Dealing With Grief

Dealing with grief, is one road of your life experiences you should not walk alone. It is important to surround yourself with a strong support system of friends, family members, members of your religious community, support groups, and people who are not afraid to talk about what you went through or, more importantly, people who are able to listen.

It is important for you to try to express what you are experiencing in a way of mourning that is tangible for you, real for you, about how you are dealing with grief. Don't allow yourself or others to restrict how you are expressing your grief or how long it is taking you to work through the process. Statements like "get over it" or "you need to snap out of this" will only cause you to internalize your grief.

Internalizing your grief could result in your body expressing your grief in physical symptoms such as hypertension, headaches, stomach ailments or other physical symptoms. If your friends and/or family are going through the same experience, don't be afraid to ask them how they are coping. Chances are good that they are dealing with similar feelings. Talking can help all of you process through the pain together.

Delayed grief results when you put the process on the back-burner to focus on other issues such as making financial and/or health care decisions. In some cases you may try to "stay busy" to avoid dealing with the grief and mourning process. What happens if you try to avoid paying taxes? Eventually the tax collector will catch up to you, and, when he/she does, the problem is worse.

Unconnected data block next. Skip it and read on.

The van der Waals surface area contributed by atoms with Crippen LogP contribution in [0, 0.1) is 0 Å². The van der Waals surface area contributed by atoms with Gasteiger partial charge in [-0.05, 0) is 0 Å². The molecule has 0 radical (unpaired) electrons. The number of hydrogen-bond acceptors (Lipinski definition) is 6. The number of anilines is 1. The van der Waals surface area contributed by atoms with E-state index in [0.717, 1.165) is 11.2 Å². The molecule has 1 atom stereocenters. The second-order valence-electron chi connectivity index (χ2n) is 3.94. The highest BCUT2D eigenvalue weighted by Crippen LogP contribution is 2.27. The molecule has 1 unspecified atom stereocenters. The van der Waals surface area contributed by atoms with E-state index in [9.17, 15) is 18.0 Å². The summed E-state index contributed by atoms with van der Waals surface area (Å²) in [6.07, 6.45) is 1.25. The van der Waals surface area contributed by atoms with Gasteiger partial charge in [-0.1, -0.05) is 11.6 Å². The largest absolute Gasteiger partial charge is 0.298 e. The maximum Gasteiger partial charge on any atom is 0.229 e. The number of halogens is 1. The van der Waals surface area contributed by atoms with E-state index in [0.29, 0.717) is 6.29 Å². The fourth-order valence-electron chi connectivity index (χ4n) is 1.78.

The same holds true when dealing with grief. You can try to avoid it but, eventually, it will catch up to you and you will have to not only deal with the initial cause of the grief but the "interest" which has accrued in the form of physical/stress related illnesses and emotional pain. But, does the grieving ever end?

When you are experiencing grief, it is way too easy to neglect your physical needs. While you may not see the importance, make sure you have enough sleep, eat well and exercise. Taking care of these needs can actually help your body process through the grief faster. You should avoid alcohol or drugs that may numb the pain initially, but, in the long run, will only delay the process. No doubt, when you are dealing with your grief, all of these recommendations may sound impossible.

Thinking about "exercise" or "good food" is probably the last thing on your mind, while having a good stiff drink is topping your list of "things to do" (even if you never so much as sniffed a beer in your life). And, it may be hard for you to imagine feeling worse than you do now, but, trust me, if you don't take care of your health, you will not only be emotionally "broken", but you will also feel physically ill. This will not help in dealing with grief; it adds more problems.

It is not uncommon for people to have the attitude of "I don't care if I get sick and die, I don't want to live with this pain!!!" The thing is, it is never that "easy". You don't get a "free pass" from pain by neglecting your health. You just get really sick and this can just make things worse.

Be sure to plan ahead for milestone events (birthdays, holidays, special anniversaries), to surround yourself with your support systems. Share these events with your friends and family. Realize that anticipating the event may be worse than the event itself.

You or members of your support group may find you are repeating events or stories. Go with it. There is a reason these events or stories are important to you. Sharing them with your friends and family may help you discover their importance while dealing with grief.

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